• This sounds very strange, as I understand this, these engines have dry sump, that is, the return oil goes to tank, Stein Robertsen points out in the same commentary field to the Ship Revenue. In that tank, there is a level switch that provides a low level alarm. If the design is such that the pump can suck air at a low level then the whole design is wrong. Then, if the level remains low then a certain amount of time for auto stop is activated and the engine stops, then one should normally be able to reset this alarm and then start the engine again. I realize that it can be difficult and pointing a tank when there is bad weather, but you do not have to be a space researcher and understand this, writes Robertsen and characterizes the explanation of cause as “thin”. Hans Hilton Thorstensen replies that according to a news report there is a wet swamp on the engines. Normally, there is no “shut down” of the engines due to the low level, but there is a class requirement for “shut down” at high temperature and high pressure. Nor is it shut down due to tight filters, says Thorstensen.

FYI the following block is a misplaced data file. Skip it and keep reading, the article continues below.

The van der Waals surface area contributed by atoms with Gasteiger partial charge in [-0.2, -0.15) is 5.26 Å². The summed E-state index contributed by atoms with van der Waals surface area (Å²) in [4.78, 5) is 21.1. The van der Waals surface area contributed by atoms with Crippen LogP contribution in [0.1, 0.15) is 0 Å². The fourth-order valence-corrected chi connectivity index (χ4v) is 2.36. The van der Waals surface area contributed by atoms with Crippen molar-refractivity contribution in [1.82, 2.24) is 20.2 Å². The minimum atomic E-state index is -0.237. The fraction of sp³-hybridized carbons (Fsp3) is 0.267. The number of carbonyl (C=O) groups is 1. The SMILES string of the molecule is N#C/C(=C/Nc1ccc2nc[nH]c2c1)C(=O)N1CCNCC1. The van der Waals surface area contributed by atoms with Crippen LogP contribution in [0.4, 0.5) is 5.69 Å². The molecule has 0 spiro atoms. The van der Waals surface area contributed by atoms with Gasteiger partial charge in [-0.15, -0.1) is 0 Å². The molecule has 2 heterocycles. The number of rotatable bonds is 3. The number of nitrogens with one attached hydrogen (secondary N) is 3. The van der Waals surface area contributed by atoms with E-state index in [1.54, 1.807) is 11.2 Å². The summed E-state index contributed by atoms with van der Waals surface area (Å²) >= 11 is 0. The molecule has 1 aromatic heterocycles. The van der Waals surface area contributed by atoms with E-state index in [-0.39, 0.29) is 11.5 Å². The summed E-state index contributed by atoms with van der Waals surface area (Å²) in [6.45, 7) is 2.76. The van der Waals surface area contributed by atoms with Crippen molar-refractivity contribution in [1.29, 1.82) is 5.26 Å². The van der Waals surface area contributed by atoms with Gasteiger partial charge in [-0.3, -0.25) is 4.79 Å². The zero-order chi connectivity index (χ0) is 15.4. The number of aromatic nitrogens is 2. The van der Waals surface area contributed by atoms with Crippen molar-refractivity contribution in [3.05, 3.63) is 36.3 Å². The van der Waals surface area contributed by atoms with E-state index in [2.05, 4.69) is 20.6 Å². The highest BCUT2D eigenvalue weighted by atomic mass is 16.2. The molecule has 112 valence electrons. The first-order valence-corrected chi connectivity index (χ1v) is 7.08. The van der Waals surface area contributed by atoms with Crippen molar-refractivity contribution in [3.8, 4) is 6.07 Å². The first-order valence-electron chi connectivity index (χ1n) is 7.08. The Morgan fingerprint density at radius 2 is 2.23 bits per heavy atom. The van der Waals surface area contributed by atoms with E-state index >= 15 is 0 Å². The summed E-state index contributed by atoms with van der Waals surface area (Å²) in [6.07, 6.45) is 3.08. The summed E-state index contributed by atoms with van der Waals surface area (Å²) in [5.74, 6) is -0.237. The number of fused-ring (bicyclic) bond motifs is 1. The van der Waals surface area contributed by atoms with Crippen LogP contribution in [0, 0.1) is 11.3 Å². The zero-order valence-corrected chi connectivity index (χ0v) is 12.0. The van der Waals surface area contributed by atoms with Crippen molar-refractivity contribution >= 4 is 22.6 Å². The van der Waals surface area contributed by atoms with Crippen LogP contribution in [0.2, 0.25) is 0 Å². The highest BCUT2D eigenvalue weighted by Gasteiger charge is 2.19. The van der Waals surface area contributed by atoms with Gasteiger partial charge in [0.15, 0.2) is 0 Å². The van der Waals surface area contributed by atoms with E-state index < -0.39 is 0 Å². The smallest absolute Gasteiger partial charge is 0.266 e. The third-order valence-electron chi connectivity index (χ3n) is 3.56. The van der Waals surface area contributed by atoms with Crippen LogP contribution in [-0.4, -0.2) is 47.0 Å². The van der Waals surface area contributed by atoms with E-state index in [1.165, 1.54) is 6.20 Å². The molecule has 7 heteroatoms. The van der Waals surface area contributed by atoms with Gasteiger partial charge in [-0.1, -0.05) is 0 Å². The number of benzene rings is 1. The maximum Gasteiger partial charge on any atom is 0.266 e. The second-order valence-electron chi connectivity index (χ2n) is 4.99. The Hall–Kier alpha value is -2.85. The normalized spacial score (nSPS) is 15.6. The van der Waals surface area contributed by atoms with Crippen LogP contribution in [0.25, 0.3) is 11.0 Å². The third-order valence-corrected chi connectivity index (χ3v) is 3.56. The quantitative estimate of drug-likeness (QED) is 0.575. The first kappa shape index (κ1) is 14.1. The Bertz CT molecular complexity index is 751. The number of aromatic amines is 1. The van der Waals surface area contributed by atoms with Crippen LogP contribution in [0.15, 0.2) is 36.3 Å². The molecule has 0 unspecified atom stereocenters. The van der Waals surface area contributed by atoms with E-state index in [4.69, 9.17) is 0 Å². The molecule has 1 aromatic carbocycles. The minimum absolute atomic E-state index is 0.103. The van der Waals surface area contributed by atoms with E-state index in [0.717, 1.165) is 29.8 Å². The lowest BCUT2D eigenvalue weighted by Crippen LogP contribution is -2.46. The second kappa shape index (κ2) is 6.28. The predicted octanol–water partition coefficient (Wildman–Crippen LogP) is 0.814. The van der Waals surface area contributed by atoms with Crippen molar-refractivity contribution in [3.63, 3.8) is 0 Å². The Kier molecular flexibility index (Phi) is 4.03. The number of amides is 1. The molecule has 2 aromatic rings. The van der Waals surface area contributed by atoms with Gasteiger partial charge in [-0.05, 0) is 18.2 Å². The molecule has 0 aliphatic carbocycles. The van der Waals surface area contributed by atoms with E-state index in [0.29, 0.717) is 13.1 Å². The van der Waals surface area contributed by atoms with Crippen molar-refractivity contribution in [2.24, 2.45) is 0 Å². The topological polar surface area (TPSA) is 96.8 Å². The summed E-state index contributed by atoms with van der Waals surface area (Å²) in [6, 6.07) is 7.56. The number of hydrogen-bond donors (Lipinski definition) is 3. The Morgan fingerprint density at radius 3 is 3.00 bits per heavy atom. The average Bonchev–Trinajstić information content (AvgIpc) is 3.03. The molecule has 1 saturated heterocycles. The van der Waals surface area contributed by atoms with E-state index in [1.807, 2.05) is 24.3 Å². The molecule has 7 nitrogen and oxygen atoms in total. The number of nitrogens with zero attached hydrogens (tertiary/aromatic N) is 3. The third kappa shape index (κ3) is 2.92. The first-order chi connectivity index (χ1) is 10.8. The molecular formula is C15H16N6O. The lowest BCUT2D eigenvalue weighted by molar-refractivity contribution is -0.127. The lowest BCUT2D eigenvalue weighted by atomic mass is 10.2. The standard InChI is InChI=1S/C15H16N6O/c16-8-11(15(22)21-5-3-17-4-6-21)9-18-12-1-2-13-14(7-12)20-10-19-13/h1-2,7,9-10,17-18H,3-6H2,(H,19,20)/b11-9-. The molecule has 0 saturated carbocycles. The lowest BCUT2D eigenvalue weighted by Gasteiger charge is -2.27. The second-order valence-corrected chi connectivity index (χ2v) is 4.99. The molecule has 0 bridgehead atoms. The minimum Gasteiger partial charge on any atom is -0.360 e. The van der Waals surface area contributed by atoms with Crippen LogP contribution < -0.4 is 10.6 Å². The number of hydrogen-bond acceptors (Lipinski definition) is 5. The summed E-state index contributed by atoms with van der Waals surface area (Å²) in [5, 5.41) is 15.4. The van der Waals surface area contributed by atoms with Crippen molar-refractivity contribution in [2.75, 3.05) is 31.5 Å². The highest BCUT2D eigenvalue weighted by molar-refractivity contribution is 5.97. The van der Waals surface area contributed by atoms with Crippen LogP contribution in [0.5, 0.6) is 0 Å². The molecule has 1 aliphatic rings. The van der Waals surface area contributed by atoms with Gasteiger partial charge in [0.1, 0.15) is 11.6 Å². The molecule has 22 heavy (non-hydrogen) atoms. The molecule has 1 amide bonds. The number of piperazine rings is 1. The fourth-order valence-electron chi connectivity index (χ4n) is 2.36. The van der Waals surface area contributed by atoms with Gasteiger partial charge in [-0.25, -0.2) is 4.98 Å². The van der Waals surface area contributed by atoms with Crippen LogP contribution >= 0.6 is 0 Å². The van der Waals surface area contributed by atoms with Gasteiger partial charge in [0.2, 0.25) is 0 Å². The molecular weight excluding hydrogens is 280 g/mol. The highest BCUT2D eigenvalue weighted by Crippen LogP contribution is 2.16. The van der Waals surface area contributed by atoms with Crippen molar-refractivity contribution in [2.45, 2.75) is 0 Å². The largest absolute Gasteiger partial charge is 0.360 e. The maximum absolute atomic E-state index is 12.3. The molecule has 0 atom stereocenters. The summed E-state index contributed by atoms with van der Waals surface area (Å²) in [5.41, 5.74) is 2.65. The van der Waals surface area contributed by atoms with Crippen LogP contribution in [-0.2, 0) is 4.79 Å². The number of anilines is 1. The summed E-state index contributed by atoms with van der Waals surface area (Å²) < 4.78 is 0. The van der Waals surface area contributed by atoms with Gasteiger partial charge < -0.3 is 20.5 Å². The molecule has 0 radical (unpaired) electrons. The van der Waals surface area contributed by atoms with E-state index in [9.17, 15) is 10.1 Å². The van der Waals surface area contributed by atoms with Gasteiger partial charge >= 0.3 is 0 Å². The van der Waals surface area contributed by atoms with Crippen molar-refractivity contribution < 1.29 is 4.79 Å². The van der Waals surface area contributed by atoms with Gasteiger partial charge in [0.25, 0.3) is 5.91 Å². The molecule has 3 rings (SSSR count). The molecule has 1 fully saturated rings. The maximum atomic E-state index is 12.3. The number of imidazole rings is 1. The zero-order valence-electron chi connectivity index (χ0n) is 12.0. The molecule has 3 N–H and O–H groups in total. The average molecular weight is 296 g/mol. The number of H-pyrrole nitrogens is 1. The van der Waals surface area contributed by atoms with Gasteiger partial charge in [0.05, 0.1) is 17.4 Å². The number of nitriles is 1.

-It is a plausible explanation, but it should at the same time be a wake-up call for many, writes Jan Poseidon Welde. In the design side, one fights to reduce weight, perhaps one has been tricking a bit far with the capacity of the lubricating oil tanks. Perhaps one should have had a little more delay before the full shut-down on some alarms.
There are also other moments, but I know too little to be categorical - but I’m not a journalist either.

  • If it seems very strange that all 4 engines in 2 separate engine rooms get oil from the same lubricating oil tank, I think that one had never been approved, writes Per Bråtun. It is probably more likely that the oil level on both / all tanks has been in the smallest team before they start crossing …